McKinsey representatives have found their way into the highest levels of government. Ian Davis was chairman and worldwide managing director of McKinsey (2003-2009) and previously managing partner of McKinsey’s in the UK and Ireland (1996-2003). He is a non-executive member of the Cabinet Office Board, traditionally seen as the control room of government. The chairman and worldwide managing director of McKinsey therefore holds an unelected position in a body that decides government policy, how it will be implemented and who benefits.

Another regular visitor to Number 10 is Nicolaus Henke, head of Mckinsey’s Healthcare Systems & Services Practice in Europe, the Middle East, and Africa and chairman of the McKinsey Health Institutes.

McKinsey special advisor Christina Lineen has been hired by Health Secretary Jeremy Hunt as his personal adviser. Lineen was also formerly head of communications at Circle Health, the first firm to be allowed to run an NHS hospital at Hinchingbrooke in Cambridgeshire.

Dominic Casserley, a senior partner at McKinsey for 29 years, donated £10,000 to David Cameron’s personal office during Cameron’s bid for leadership of the Conservative Party in 2005. He made two donations of £4,000 to Tory MP Andrew Mitchell, in 2006 and 2008, and a donation of £6,000 to the Conservative Party in 2009.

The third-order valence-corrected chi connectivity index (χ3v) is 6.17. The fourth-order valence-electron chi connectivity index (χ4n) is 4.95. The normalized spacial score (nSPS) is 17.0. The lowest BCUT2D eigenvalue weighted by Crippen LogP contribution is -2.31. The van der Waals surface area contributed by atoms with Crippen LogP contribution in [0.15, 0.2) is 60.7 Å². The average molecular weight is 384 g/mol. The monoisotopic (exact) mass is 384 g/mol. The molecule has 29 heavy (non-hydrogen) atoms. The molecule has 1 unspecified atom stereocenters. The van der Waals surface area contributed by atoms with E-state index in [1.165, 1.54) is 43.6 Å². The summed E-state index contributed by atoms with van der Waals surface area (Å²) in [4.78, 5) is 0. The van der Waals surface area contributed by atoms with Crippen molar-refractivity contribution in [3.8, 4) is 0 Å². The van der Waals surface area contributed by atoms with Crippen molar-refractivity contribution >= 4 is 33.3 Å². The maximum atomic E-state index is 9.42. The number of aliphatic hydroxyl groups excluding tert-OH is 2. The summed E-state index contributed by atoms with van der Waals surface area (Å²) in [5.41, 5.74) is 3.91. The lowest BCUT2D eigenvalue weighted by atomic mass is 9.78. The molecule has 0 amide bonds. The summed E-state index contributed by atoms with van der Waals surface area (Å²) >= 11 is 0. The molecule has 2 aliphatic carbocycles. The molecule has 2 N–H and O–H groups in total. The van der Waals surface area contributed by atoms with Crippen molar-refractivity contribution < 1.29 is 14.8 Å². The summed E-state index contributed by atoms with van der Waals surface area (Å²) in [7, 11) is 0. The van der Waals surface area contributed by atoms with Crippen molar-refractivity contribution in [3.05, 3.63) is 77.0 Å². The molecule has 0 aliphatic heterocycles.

Under the Health and Social Care Act, the supposedly “independent” NHS regulator Monitor, established in 2004, “will have a continuing role in assessing NHS trusts for foundation trust status, and for ensuring that foundation trusts are financially viable and well led, in terms of both quality and finances”. Its chair and chief executive, Dr. David Bennett, was a senior partner at McKinsey for 18 years.

The pro-Labour website The Green Benches, through a Freedom of Information query, has revealed “the persistent wooing of Monitor officials” by McKinsey and how the company “also improperly use private channels to pitch for business”. In one particular case, McKinsey staff “canvassed Monitor officials to have an input into decisions over how to deal with Heatherwood and Wrexham Park Trust” and then became closely involved in the closure of Heatherwood and selling of its grounds.

Reacting to the disclosures about McKinsey’s close relationship with the government, Labour shadow health secretary Andy Burnham declared, “The Government needs to tell us how much McKinsey has earned in total from this re-organisation, whether Ministers have followed proper processes in awarding contracts and whether any inside knowledge of policy has been used for commercial gain.”

However, the Labour Party is just as close to McKinsey. It sponsored David Miliband, Labour MP for South Shields and brother of the current Labour leader Ed Miliband, providing £10,000 for a speech at the 2010 Global Business Leaders Summit, and in March 2011, covered Miliband to the tune of £10,044 for travel expenses and accommodation in Singapore.

The role of McKinsey in the privatisation of the NHS can be traced back to the last Labour government. McKinsey staff became regular figures in the corridors of power following the election of Tony Blair in 1997 and served as senior advisers to his government, including former BBC director general Lord Birt, Confederation of British Industry chief Adair Turner and current Monitor chairman David Bennett, who headed Downing Street’s Policy Directorate in 2005-2007!

In 2009, the company worked with the Labour government on health policy and recommended that the NHS should undergo £20 billion of cuts, including shedding 10 percent of its workforce.